I am finding that I’m ignoring several of the new Pokémon in favour of ones that I am more familiar with, but I am attempting to catch every creature that I come across. As of where I am now, I have a caught each and every wild Pokémon that I’ve seen. I still get that sinking feeling in the pit of my stomach as I watch the Poké Ball wiggle. It lingers for a second too long after the third shake and I’m sat there hoping it doesn’t escape. I love that these games still gets me this excited and nervous.
I’ve noticed that several of the NPCs are holding smartphones, and it looks like their screens have a pixelated version of Pokémon Go on them. I wonder if they had as many server issues as we did. I have also, since playing the demo, made my peace with the interface both during and out of battles. It works well with all of the added features in these games and now I’m not having to scroll through several menus to get to where I need to be. It’s easy to use, self explanatory and you get going pretty quickly.
Some of the best changes are to do with convenience. I am so thankful that Poké Marts are now within the same building as the Pokémon Centres. It’s so much easier to flit between the two of them now without the added hassle of having to run to two different buildings that were not always very close to one another. Also, the change that is making life a lot easier on me is that when your party is full and you catch another Pokémon, you have the option of whether you want to switch out a member of your party to replace it with your new Pokémon, or to send it directly to your box. In previous titles, the new Pokémon would be sent directly to your PC in the Pokémon Centre and it would be frustrating. Sometimes I would be so far away from a Pokémon Centre but I wouldn’t be able to use my newest Pokémon without either backtracking or powering onwards with the risk of missing things. At least now, I can rearrange my team on the go if I so please.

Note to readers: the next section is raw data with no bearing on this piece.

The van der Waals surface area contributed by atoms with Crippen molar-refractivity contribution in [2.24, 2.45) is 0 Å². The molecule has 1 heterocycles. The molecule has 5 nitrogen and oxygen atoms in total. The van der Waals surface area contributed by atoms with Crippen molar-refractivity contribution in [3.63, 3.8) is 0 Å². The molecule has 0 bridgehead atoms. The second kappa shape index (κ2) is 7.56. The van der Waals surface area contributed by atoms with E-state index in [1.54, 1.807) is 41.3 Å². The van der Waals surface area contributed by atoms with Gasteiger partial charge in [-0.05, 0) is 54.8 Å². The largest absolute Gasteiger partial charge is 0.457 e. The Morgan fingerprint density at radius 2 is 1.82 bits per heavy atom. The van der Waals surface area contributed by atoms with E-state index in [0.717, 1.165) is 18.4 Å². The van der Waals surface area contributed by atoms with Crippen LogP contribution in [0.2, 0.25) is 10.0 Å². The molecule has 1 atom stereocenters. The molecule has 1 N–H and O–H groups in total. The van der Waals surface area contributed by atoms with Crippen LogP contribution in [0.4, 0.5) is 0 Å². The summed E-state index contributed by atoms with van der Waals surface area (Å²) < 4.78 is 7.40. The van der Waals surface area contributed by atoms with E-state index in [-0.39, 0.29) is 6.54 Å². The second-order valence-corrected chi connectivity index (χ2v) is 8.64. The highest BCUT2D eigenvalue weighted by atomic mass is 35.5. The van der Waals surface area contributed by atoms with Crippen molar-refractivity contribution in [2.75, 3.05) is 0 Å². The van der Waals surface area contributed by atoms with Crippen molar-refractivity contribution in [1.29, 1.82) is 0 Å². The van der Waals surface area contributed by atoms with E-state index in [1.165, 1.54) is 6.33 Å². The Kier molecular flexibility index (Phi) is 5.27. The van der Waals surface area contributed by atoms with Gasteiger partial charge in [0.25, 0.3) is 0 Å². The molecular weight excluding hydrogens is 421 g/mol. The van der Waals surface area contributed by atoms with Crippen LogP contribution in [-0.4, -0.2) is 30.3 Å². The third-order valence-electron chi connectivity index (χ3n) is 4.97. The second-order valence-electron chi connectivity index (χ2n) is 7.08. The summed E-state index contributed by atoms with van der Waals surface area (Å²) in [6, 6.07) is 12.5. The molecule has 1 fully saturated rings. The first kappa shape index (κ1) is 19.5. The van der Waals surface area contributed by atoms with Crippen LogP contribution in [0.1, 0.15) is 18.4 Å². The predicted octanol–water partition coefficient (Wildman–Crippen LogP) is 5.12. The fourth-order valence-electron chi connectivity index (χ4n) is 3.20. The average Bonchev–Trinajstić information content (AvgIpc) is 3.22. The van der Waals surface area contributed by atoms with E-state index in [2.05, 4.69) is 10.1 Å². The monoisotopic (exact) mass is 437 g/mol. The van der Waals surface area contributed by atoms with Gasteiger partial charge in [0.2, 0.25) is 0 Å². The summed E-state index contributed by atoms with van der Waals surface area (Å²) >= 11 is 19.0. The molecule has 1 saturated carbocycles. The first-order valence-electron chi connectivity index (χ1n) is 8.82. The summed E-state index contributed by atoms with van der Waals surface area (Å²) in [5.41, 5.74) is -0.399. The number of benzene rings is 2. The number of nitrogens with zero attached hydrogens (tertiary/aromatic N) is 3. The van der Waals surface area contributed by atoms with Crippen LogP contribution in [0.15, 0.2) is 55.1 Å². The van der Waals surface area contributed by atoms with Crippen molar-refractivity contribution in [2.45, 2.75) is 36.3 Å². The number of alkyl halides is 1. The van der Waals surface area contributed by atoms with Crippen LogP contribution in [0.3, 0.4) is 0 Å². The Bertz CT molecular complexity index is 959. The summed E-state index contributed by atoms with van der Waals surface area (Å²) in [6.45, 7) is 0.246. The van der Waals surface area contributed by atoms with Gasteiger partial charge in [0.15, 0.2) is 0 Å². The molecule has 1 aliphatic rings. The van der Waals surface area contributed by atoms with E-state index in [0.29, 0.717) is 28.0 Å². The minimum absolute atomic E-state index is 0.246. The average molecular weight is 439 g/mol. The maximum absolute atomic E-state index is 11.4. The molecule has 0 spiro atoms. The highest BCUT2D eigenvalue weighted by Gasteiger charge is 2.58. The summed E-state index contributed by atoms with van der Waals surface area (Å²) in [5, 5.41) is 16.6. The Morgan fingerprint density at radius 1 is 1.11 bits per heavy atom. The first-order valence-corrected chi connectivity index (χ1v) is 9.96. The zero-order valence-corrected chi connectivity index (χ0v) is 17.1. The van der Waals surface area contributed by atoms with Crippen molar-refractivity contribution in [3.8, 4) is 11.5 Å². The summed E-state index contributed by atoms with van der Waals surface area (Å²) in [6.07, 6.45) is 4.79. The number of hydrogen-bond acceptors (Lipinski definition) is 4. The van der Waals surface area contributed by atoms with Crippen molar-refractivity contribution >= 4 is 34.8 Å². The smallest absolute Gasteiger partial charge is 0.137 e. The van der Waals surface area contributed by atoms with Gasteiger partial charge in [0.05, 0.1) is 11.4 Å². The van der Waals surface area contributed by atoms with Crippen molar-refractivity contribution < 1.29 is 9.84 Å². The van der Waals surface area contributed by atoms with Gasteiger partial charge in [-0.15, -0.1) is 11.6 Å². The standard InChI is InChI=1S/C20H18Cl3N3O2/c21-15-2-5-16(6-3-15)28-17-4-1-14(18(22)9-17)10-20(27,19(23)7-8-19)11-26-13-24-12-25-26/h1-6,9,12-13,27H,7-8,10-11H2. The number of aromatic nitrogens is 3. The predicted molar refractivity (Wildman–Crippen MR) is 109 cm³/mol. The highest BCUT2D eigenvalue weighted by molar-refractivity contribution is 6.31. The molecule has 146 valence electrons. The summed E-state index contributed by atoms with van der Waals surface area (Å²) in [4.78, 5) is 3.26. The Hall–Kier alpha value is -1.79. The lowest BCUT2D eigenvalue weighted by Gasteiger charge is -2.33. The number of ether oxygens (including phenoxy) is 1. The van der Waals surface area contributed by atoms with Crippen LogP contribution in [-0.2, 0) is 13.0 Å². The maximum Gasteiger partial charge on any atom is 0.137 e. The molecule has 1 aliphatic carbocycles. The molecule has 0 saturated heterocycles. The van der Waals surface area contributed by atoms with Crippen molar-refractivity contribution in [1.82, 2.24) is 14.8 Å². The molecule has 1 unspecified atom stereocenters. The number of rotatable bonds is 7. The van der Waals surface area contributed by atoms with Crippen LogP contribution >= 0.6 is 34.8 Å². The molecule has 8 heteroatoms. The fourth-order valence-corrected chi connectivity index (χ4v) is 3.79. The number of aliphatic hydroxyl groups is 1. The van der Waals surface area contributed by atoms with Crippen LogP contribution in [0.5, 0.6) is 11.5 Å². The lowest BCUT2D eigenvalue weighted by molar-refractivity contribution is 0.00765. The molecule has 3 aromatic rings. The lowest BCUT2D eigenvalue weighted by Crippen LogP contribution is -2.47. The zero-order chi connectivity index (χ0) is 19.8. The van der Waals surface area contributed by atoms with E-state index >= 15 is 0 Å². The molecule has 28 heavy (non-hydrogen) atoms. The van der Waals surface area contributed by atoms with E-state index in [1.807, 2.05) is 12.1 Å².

Now onto the part that was worrying me – the new Island Challenges. Going into the first of the trials, I can say I definitely got some Legend of Zelda vibes from it. I felt like I had just walked into Kokiri Forest or the Great Deku Tree, which was actually quite nice. I’ve got a lot of love for Ocarina of Time, so this made me feel somewhat more determined and comfortable when going into the trial. As the demo had explained, the most challenging part of the trial would be to face off with the Totem Pokémon at the end.